Chapter five of “Skilled Interpersonal Communication: Research, Theory and Practice” (Hargie, 2006) looks at the use of questions in a large variety of contexts. The main purposes of the chapter were to explain the many forms a question can take and the purposes these forms serve. It also explains how the questioner in an interaction generally controls the interaction and how the question is asked affects the answer. Interestingly, it examines the power dynamics that are at play when a question is asked, for instance the difference in response when a question is asked by a doctor as opposed to a peer.
I was particularly interested in the section about using process questions in a classroom setting. Process questions are defined by Hargie (2006, p.132) as questions which “require the respondent to use some higher mental process in order to respond. This may involve giving opinions, justifications, judgements or evaluations, making predictions, analysing information, interpreting situations or forming generalisations.” Recall questions, where a student’s response involves remembering a fact they may have committed to memory, or rote-learned, have their place in the classroom – for instance because the teacher maintains control over how much time it takes to answer the question – however the use of a process question will encourage a student to think and explore a topic in a deeper manner.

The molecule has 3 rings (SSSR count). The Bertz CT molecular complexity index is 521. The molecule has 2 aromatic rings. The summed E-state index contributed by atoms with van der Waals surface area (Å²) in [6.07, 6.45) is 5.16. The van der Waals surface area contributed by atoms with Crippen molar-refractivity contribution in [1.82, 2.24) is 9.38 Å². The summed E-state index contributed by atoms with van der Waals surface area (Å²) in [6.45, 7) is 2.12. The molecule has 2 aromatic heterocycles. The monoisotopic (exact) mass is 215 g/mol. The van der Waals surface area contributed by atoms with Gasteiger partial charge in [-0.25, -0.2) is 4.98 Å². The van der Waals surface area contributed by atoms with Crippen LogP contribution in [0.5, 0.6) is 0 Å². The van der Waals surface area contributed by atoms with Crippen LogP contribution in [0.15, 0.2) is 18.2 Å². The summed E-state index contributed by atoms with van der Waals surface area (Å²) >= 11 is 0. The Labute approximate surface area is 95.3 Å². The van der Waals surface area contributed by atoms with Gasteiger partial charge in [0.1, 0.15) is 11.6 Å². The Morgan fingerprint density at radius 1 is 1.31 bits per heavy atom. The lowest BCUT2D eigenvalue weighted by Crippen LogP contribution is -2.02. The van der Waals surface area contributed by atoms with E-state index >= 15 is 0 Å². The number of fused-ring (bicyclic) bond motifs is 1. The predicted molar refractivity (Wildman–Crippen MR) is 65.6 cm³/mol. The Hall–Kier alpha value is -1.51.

The acquiesce effect can come in to play when a student is asked a simple recall question, which refers to a respondent’s tendency to attempt to predict the direction in which a question is heading while the question is still being asked – for instance in the case of The Moses Illusion where subjects asked, “How many of each type of animal did Moses take on the ark?” generally reply “two,” even though it was Noah that built the ark in the story (Erickson and Mattson, 1981).
Taking care to use process questions in the classroom could help avoid this sort of automatic response, therefore encouraging the student or students to think critically about the subject they are studying and not simply remember certain facts and figures.